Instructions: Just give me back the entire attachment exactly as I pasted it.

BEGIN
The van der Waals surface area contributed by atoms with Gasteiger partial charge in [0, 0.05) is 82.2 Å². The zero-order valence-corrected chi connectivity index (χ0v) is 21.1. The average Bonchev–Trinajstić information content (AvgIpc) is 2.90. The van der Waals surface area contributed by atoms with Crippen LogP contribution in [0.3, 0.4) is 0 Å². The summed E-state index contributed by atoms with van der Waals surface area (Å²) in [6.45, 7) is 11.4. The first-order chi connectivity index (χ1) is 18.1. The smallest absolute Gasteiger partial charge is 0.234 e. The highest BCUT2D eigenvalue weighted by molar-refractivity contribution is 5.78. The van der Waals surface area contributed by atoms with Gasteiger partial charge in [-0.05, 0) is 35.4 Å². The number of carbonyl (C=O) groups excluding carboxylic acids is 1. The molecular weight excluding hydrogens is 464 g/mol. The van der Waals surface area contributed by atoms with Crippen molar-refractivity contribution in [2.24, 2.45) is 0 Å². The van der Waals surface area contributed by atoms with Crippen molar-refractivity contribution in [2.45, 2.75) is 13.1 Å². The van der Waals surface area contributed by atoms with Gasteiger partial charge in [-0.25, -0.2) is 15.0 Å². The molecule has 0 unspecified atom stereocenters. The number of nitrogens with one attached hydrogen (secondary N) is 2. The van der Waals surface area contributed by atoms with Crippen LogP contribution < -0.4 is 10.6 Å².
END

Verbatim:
The van der Waals surface area contributed by atoms with Gasteiger partial charge in [0, 0.05) is 82.2 Å². The zero-order valence-corrected chi connectivity index (χ0v) is 21.1. The average Bonchev–Trinajstić information content (AvgIpc) is 2.90. The van der Waals surface area contributed by atoms with Crippen LogP contribution in [0.3, 0.4) is 0 Å². The summed E-state index contributed by atoms with van der Waals surface area (Å²) in [6.45, 7) is 11.4. The first-order chi connectivity index (χ1) is 18.1. The smallest absolute Gasteiger partial charge is 0.234 e. The highest BCUT2D eigenvalue weighted by molar-refractivity contribution is 5.78. The van der Waals surface area contributed by atoms with Gasteiger partial charge in [-0.05, 0) is 35.4 Å². The number of carbonyl (C=O) groups excluding carboxylic acids is 1. The molecular weight excluding hydrogens is 464 g/mol. The van der Waals surface area contributed by atoms with Crippen molar-refractivity contribution in [2.24, 2.45) is 0 Å². The van der Waals surface area contributed by atoms with Crippen molar-refractivity contribution in [2.45, 2.75) is 13.1 Å². The van der Waals surface area contributed by atoms with Gasteiger partial charge in [-0.25, -0.2) is 15.0 Å². The molecule has 0 unspecified atom stereocenters. The number of nitrogens with one attached hydrogen (secondary N) is 2. The van der Waals surface area contributed by atoms with Crippen LogP contribution < -0.4 is 10.6 Å².